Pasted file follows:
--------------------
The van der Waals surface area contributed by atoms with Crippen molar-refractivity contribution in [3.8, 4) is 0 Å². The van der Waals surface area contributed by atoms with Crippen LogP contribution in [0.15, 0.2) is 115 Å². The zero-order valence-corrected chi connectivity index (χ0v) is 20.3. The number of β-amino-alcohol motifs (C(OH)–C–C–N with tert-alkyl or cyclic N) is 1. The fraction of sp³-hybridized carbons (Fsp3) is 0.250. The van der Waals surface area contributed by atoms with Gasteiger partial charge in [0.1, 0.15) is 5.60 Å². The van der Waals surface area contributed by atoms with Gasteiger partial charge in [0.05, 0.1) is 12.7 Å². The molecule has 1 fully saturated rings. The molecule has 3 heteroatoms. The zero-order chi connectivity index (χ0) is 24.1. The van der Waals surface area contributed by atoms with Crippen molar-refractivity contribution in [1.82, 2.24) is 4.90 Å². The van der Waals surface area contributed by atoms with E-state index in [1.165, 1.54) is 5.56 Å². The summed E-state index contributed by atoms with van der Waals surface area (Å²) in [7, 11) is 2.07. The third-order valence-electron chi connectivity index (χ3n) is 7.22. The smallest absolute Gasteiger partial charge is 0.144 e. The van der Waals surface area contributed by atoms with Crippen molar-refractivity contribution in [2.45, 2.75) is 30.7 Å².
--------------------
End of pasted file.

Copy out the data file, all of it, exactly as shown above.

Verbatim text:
The van der Waals surface area contributed by atoms with Crippen molar-refractivity contribution in [3.8, 4) is 0 Å². The van der Waals surface area contributed by atoms with Crippen LogP contribution in [0.15, 0.2) is 115 Å². The zero-order valence-corrected chi connectivity index (χ0v) is 20.3. The number of β-amino-alcohol motifs (C(OH)–C–C–N with tert-alkyl or cyclic N) is 1. The fraction of sp³-hybridized carbons (Fsp3) is 0.250. The van der Waals surface area contributed by atoms with Gasteiger partial charge in [0.1, 0.15) is 5.60 Å². The van der Waals surface area contributed by atoms with Gasteiger partial charge in [0.05, 0.1) is 12.7 Å². The molecule has 1 fully saturated rings. The molecule has 3 heteroatoms. The zero-order chi connectivity index (χ0) is 24.1. The van der Waals surface area contributed by atoms with Crippen molar-refractivity contribution in [1.82, 2.24) is 4.90 Å². The van der Waals surface area contributed by atoms with E-state index in [1.165, 1.54) is 5.56 Å². The summed E-state index contributed by atoms with van der Waals surface area (Å²) in [7, 11) is 2.07. The third-order valence-electron chi connectivity index (χ3n) is 7.22. The smallest absolute Gasteiger partial charge is 0.144 e. The van der Waals surface area contributed by atoms with Crippen molar-refractivity contribution in [2.45, 2.75) is 30.7 Å².